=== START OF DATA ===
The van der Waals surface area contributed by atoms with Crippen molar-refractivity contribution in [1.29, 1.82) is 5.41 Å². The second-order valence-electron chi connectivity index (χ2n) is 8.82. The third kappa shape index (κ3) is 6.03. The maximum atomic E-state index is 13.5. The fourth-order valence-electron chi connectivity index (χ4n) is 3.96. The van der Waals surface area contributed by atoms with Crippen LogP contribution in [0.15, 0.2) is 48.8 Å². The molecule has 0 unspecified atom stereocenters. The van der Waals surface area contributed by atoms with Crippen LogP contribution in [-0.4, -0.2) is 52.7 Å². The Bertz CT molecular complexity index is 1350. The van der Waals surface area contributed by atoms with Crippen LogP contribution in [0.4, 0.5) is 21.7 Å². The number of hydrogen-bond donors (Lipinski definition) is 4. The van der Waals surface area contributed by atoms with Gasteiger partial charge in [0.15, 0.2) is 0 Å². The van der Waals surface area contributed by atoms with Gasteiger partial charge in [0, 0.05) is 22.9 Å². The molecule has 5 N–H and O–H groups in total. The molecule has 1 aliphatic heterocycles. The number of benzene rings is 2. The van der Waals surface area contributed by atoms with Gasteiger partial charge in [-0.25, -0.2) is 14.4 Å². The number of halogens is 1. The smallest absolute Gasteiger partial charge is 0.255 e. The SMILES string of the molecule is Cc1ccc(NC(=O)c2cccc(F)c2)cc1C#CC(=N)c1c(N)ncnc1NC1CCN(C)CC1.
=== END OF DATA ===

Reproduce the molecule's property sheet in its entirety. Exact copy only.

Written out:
The van der Waals surface area contributed by atoms with Crippen molar-refractivity contribution in [1.29, 1.82) is 5.41 Å². The second-order valence-electron chi connectivity index (χ2n) is 8.82. The third kappa shape index (κ3) is 6.03. The maximum atomic E-state index is 13.5. The fourth-order valence-electron chi connectivity index (χ4n) is 3.96. The van der Waals surface area contributed by atoms with Crippen LogP contribution in [0.15, 0.2) is 48.8 Å². The molecule has 0 unspecified atom stereocenters. The van der Waals surface area contributed by atoms with Crippen LogP contribution in [-0.4, -0.2) is 52.7 Å². The Bertz CT molecular complexity index is 1350. The van der Waals surface area contributed by atoms with Crippen LogP contribution in [0.4, 0.5) is 21.7 Å². The number of hydrogen-bond donors (Lipinski definition) is 4. The van der Waals surface area contributed by atoms with Gasteiger partial charge in [0.15, 0.2) is 0 Å². The van der Waals surface area contributed by atoms with Gasteiger partial charge in [0, 0.05) is 22.9 Å². The molecule has 5 N–H and O–H groups in total. The molecule has 1 aliphatic heterocycles. The number of benzene rings is 2. The van der Waals surface area contributed by atoms with Gasteiger partial charge in [-0.25, -0.2) is 14.4 Å². The number of halogens is 1. The smallest absolute Gasteiger partial charge is 0.255 e. The SMILES string of the molecule is Cc1ccc(NC(=O)c2cccc(F)c2)cc1C#CC(=N)c1c(N)ncnc1NC1CCN(C)CC1.